Title V of the JOBS Act would become effective immediately.
Title VI of the JOBS Act contains additional provisions aimed specifically at banks and bank holding companies. Under Title VI, a bank or bank holding company need not register under the Exchange Act unless it has a class of equity security held of record by 2,000 or more persons. The 500 non-accredited shareholder requirement included in Title V of the JOBS Act does not apply to banks or bank holding companies.
More importantly, Title VI amends the provisions of Section 12(g) of the Exchange Act permitting a company which is currently subject to the Exchange Act to terminate its filing requirements. Under current law, in order to terminate an issuer's filing obligations, the issuer must have less than 300 record holders. Title VI of the JOBS Act amends this provision to increase the number of record holders to 1,200, thereby permitting many banks or holding companies which have undertaken community offerings, and so wound up with a large number of record owners, to terminate their reporting obligations.
Pursuant to Section 6.02 of the JOBS Act, the provisions of Title VI of the JOBS Act are not self-effectuating. These provisions require rule making by the SEC. The Commission is directed to adopt rules no later than one year after the date of enactment of the JOBS Act to implement the changes adopted in Title VI. Therefore, the relief provided by Title VI may not be available for some time.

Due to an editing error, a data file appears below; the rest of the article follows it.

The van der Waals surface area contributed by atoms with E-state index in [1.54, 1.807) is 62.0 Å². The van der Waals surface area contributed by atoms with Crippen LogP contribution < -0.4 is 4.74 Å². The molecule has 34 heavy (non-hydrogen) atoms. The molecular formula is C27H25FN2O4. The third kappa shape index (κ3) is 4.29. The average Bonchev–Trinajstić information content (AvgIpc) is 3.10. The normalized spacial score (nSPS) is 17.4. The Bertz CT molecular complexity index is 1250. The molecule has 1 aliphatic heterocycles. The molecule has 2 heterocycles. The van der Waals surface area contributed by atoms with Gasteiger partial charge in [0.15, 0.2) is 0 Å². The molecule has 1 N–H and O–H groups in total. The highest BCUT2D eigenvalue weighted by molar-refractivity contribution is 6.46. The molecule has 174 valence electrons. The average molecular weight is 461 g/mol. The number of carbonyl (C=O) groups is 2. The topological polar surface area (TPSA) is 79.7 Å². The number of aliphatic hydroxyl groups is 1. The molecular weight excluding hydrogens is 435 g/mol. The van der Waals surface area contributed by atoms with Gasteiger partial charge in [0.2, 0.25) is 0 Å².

Amendments to Private Placement Rules - General Solicitation
Under current SEC regulations, companies engaging in a private placement of securities must solicit investors without engaging in general solicitation. This means that general advertising and community investor meetings are prohibited under the SEC's current private placement rules.
Title II of the JOBS Act directs the SEC to revise its rules within 90 days of the adoption of the JOBS Act to eliminate the prohibition on general solicitation in private placements under Section 5.06 of Regulation D, provided that all purchasers of the securities in the offering are accredited investors.
Although it is difficult to judge the impact of this provision until the SEC adopts the required regulations, the elimination of the prohibition on general solicitation should make it easier to attract investors to a private placement, thereby making capital more available.
Amendments to Regulation A